Officials Probing Threats to Attack Lawmakers as They Travel to and from Trump Impeachment Trial

Violent threats aimed at lawmakers ahead of former President Donald Trump's impeachment trial have prompted fears among federal law enforcement officials that armed protesters could return to wreak havoc in the U.S. Capitol.

An unnamed U.S. official told the Associated Press on Sunday that law enforcement were probing threats to kill or attack congressional lawmakers near the Capitol building ahead of Trump's Senate impeachment trial. The source spoke on condition of anonymity as they were not allowed to publicly discuss an ongoing investigation.

The threats, which were mostly shared online and in chat threads, included plans to attack congressional lawmakers as they're traveling to and from the Capitol building to attend the impeachment proceedings, according to the official.

Capitol police and other federal authorities have insisted that thousands of National Guard troops remain in Washington D.C. throughout Trump's impeachment trial to address potential violence following the threats, the official said.

National Guard in the U.S. Capitol
National Guard Citizen-soldiers listen during a U.S. Capitol tour on January 23, 2021 in Washington, DC. Brandon Bell/Getty

Newsweek reached out to the Department of Defense for comment.

More than 25,000 members of the National Guard were deployed to D.C. to secure President Joe Biden's inauguration in the aftermath of the deadly Capitol riot by a pro-Trump mob on January 6. Around 7,000 troops are expected to remain in the district until February, and 5,000 will stay until at least mid-March.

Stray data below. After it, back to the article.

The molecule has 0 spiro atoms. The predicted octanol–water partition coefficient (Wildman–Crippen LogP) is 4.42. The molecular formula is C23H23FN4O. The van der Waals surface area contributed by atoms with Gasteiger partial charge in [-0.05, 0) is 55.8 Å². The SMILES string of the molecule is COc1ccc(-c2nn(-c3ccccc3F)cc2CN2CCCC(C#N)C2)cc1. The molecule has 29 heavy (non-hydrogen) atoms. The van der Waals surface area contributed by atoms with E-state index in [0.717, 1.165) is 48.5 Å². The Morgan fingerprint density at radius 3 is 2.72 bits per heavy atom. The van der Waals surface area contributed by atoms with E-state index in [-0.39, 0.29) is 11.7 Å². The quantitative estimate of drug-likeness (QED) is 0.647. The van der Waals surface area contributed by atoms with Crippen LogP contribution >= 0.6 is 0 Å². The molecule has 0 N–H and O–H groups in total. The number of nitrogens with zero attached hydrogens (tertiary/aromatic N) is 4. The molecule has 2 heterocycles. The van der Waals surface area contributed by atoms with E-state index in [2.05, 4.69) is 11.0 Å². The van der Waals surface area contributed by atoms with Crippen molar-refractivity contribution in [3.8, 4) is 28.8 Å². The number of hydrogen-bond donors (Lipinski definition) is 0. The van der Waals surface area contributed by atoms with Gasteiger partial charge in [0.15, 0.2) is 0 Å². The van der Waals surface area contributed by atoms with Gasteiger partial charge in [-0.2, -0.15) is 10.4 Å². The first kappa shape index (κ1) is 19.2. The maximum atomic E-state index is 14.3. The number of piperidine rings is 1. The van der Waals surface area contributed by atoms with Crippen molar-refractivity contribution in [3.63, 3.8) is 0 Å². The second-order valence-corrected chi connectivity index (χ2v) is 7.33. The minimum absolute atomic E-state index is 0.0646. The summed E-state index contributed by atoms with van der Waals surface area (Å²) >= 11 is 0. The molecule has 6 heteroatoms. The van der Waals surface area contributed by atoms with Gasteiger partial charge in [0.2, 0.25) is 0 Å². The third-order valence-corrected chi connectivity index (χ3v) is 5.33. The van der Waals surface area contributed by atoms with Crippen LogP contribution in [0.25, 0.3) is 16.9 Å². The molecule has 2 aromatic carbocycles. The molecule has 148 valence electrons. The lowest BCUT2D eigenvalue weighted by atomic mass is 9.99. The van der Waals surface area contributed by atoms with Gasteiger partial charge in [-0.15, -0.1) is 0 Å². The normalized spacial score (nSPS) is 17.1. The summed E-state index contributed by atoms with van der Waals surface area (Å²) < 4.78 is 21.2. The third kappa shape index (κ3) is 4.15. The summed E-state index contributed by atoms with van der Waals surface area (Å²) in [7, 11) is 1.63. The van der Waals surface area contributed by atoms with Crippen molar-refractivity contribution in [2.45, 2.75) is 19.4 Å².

Following the Capitol insurrection, officials feared that another attack could occur before or during Biden's inauguration, but the ceremony passed with few disruptions after the increased security measures were put in place.

Senate leadership has agreed to delay the Trump trial until the week of February 8 to allow Biden time to jumpstart his legislative agenda and the legal teams sufficient time to prepare their arguments.

"The January 6th insurrection at the Capitol incited by Donald J. Trump was a day none of us will ever forget," Senate Majority Leader Chuck Schumer said in a recent floor speech. "We all want to put this awful chapter in our nation's history behind us. And healing and unity will only come if there is truth and accountability, and that is what this trial will provide."

Earlier this month, the House impeached Trump for his role in allegedly inciting the insurrection on January 6, which left five dead, including a Capitol police officer. Several rioters charged after the attack claimed that they were acting on orders from Trump when they stormed the Capitol to protest Congress certifying Biden's election win.

House Speaker Nancy Pelosi is expected to deliver the impeachment charge Monday night.

Trump would be prohibited from running for president again if the Senate moves to convict him.